HomeLocal NewsTears for Pomona dumpsite foragers as area is sealed off

Tears for Pomona dumpsite foragers as area is sealed off

SYDNEY KAWADZA
FOR a number of years, Danny Chamwakawana woke up early in the morning, bathed and travelled to the Pomona dumpsite, about 15km northeast of Harare, joining hundreds of waste foragers picking various items that would be sold to buyers for recycling.

His daily activities have not earned him the money of his dreams and Chamwakawana, who is also a war collaborator in Zimbabwe’s struggle for liberation, is not happy because his only source of income is under threat.

The government recently announced a partnership with the Netherlands-based Geogenix BV which was contracted to run the controversial Pomona waste management deal for the next 30 years with Harare City Council (HCC) paying over US$240 million during the period.

Geogenix BV, which is operating the Geo Pomona Waste Management (Pvt) Ltd, has sealed off the dumpsite affecting hundreds of foragers whose only source of living is under serious threat.

In an interview recently, Chamwakawana said the foragers, some of whom had set up homes next to the dumpsite, have been earning a living at the site for many years and the new deal is expected to affect even their children who were also benefiting from their activities.

“This is how we have been surviving for years meaning that our children have grown from proceeds from this dumpsite. However, what is happening now means we will lose our means of survival.

“We have been working well with the council for years but what we do not understand is the laws they are using to stop us getting the stuff from the site,” he said.

Chamwakawana said Geo-Pomona employees have been barring them from taking their wares from the dumpsite.

“We don’t know what is special about this deal that the authorities want to cut our only means of earning a living. I am a war collaborator who participated in freeing this country, but I don’t understand what is going on with our leaders today.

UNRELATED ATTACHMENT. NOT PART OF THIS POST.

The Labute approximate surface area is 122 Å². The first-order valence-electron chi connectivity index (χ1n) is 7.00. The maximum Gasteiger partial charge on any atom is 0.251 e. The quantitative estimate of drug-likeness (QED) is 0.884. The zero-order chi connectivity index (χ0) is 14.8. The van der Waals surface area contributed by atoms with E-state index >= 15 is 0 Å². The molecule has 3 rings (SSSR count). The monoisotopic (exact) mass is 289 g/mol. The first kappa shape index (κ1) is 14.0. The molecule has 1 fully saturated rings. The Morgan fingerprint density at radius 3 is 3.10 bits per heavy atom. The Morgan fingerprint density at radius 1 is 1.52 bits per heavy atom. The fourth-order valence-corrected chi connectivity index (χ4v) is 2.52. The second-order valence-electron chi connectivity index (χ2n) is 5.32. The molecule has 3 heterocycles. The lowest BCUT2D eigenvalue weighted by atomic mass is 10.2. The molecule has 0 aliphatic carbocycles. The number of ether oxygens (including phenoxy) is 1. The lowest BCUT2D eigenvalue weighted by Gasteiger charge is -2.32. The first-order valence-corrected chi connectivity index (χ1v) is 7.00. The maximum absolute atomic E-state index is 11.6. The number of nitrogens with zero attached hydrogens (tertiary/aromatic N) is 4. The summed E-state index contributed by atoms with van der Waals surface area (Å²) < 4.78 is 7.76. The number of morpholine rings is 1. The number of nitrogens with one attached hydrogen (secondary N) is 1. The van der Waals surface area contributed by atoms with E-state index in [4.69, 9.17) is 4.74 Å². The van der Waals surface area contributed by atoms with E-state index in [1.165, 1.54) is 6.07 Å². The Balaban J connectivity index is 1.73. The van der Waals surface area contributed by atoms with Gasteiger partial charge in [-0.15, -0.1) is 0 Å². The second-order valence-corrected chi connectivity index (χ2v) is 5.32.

“We have a problem that our leaders today want to make money out of our suffering without even considering the consequences of their actions. We are not happy with this decision, but we are planning to approach all government officials so that this problem is resolved,” Chamwakawana said.

A group of women who spoke to the Zimbabwe Independent also bemoaned their pending removal from the site appealing to the new owners to consider making space available for them to work from at the site.

“This is the only place from where we get rentals and fees for our children, but our stuff is not being bought and we are suffering. Our buyers are being blocked from entering the dumpsite,” one of the women said.

Another forager Togara Mupatutse said: “If we are told to leave this place it will affect a lot of people, including those that have been buying from us. This deal has also affected prices of our goods because the buyers are now taking advantage of our desperate situation.”

Mupatutse further said the new arrangement will also affect their plans, especially those that have been working at the dumpsite for years.

“We are hoping that the company that is taking over the dumpsite would give us jobs and pay us wages to improve our lives. Collecting material for recycling is a way of earning a living, but the rates we are getting from the buyers are not good,” he added.

Geo Pomona Waste Management technical manager Albion Bostani, however, said the company would be employing approximately 500 workers with the majority being foragers at the dumpsite.

“Most of the workers we are going to employ when the project is running would be from that group,” he said, adding that while the company was working on setting up the machinery for the energy plant, the foragers would be allowed to continue with their daily activities.

Meanwhile, the fight for control of the Pomona rages on as the Geogenix BV continues with the Pomona Waste Management project despite an HCC resolution suspending the deal.

In a heated full council meeting recently, council set up a special committee to review the deal.

However, addressing journalists during a media tour last week, Geo Pomona’s executive chairperson Delish Nguwaya said nothing had changed and they were going ahead with the project to fulfil their contractual agreement with HCC.

The HCC special committee to review the deal is chaired byZvinechimwe Churu (CCC) councillor Ian Makone.

A special council meeting last month voted for the suspension of the 30-year waste management deal which will see Geogenix BV pocketing over US$240 million at US$22 000 a day from the council for waste deliveries.

However, Local Government permanent secretary Zvinechimwe Churu wrote a letter on June 16 advising that they had rescinded the June 2, 2022 resolution.

Churu also ordered HCC to pay all costs to be incurred by Geo Pomona.

While the two elephants, Zanu PF and CCC, are battling over the deal, not much thought is being given to the ordinary people who were earning a living at the dumpsite.

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